Exploration Through Example

Example-driven development, Agile testing, context-driven testing, Agile programming, Ruby, and other things of interest to Brian Marick
191.8 167.2 186.2 183.6 184.0 183.2 184.6

Sat, 26 Jul 2003

Some random links

Here are some random links that started synapses firing (but to no real effect, yet):

Martin Fowler on multiple canonical models:

One of the interesting consequences of a messaging based approach to integration is that there is no longer a need for a single conceptual model...

Martin is speaking of technical models, but I hear an echo of James Bach's diverse half measures (PDF): "use a diversity of methods, because no single heuristic always works." Any model is a heuristic, a bet that it's very often useful to think about a system in a particular way.

Greg Vaughn on a source of resistance to agile methods:

Agile development requires a large amount of humility. We have to trust that practices such as TDD (Test Driven Development) might lead to better software than what we could develop purely via our own creative processes. And if it doesn't then the problem might be us rather than the method. To someone whose self-image is largely centered on their own intelligence, this hits mighty close to home and evokes emotional defenses.

Laurent Bossavit on exaptation:

In the context of software, an exaptation consists of people finding a valuable use for the software by exploiting some implementation-level behaviour which is entirely accidental and was never anticipated as a requirement. Exaptations are interesting because I think they have to do with more than managing agreements - they're part of the process of discovering requirements as the product is being built.

Laurent, again, on nuances:

We have a knack for turning anything we do into an expressive medium. As a beginning driver, I was surprised to find that it was possible to blink a turn light contemptuously, or aggressively... Source code does allow one an infinite range of nuances in a restricted domain of expression: the description of problems we expect a computer to solve for us.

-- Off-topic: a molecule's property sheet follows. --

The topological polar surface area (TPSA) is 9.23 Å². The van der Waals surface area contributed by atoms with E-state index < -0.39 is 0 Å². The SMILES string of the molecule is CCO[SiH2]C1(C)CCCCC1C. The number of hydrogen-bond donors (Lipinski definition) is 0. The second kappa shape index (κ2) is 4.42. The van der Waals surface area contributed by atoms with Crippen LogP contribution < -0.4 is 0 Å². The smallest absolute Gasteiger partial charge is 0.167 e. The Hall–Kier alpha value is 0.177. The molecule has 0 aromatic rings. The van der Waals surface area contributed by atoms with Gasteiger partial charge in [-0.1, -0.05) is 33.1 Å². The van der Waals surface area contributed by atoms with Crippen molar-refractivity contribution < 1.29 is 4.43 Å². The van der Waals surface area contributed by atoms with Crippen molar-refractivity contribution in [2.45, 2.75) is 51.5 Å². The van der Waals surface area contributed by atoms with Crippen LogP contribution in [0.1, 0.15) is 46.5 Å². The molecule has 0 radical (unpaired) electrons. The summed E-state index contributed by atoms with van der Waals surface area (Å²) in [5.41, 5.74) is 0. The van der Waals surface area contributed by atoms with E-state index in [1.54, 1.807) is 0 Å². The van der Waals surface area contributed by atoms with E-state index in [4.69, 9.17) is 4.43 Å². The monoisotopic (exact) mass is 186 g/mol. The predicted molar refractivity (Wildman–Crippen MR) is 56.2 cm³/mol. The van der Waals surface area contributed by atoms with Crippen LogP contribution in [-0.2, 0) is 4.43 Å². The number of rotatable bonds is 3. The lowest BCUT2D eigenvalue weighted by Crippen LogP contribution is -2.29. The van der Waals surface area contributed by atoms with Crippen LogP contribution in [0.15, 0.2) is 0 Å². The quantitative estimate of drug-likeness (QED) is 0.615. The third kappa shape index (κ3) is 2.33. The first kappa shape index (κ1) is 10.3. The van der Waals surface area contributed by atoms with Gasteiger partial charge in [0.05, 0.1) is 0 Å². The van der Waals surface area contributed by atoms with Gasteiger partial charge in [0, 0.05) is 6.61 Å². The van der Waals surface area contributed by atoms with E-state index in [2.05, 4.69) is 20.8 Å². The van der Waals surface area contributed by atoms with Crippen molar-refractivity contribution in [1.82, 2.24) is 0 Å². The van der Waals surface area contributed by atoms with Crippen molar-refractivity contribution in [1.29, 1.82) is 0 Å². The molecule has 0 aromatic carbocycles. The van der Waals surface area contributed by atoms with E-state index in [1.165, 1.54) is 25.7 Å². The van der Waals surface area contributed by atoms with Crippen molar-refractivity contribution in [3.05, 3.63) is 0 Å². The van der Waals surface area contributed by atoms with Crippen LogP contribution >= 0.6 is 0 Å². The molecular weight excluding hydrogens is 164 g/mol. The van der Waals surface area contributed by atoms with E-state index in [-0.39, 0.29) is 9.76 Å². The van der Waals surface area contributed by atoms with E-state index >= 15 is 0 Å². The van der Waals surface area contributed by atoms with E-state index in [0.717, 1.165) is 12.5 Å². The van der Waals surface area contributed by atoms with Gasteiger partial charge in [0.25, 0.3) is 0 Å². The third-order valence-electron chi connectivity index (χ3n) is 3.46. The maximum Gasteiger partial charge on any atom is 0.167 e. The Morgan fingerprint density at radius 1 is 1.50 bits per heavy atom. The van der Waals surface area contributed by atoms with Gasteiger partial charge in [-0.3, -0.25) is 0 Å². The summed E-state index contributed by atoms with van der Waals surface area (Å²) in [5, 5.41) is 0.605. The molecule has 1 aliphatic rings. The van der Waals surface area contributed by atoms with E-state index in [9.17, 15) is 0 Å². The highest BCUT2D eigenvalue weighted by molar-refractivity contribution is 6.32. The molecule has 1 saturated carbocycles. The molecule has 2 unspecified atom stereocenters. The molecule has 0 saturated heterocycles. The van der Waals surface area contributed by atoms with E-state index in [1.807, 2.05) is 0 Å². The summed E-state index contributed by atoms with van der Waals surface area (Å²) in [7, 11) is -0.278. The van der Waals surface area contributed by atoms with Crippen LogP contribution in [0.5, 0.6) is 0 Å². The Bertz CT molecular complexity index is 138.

## Posted at 12:26 in category /misc [permalink] [top]

About Brian Marick
I consult mainly on Agile software development, with a special focus on how testing fits in.

Contact me here: marick@exampler.com.




Agile Testing Directions
Tests and examples
Technology-facing programmer support
Business-facing team support
Business-facing product critiques
Technology-facing product critiques
Testers on agile projects

Permalink to this list


Working your way out of the automated GUI testing tarpit
  1. Three ways of writing the same test
  2. A test should deduce its setup path
  3. Convert the suite one failure at a time
  4. You should be able to get to any page in one step
  5. Extract fast tests about single pages
  6. Link checking without clicking on links
  7. Workflow tests remain GUI tests
Permalink to this list


Design-Driven Test-Driven Design
Creating a test
Making it (barely) run
Views and presenters appear
Hooking up the real GUI


Popular Articles
A roadmap for testing on an agile project: When consulting on testing in Agile projects, I like to call this plan "what I'm biased toward."

Tacit knowledge: Experts often have no theory of their work. They simply perform skillfully.

Process and personality: Every article on methodology implicitly begins "Let's talk about me."


Related Weblogs

Wayne Allen
James Bach
Laurent Bossavit
William Caputo
Mike Clark
Rachel Davies
Esther Derby
Michael Feathers
Developer Testing
Chad Fowler
Martin Fowler
Alan Francis
Elisabeth Hendrickson
Grig Gheorghiu
Andy Hunt
Ben Hyde
Ron Jeffries
Jonathan Kohl
Dave Liebreich
Jeff Patton
Bret Pettichord
Hiring Johanna Rothman
Managing Johanna Rothman
Kevin Rutherford
Christian Sepulveda
James Shore
Jeff Sutherland
Pragmatic Dave Thomas
Glenn Vanderburg
Greg Vaughn
Eugene Wallingford
Jim Weirich


Where to Find Me

Software Practice Advancement


All of 2006
All of 2005
All of 2004
All of 2003



Agile Alliance Logo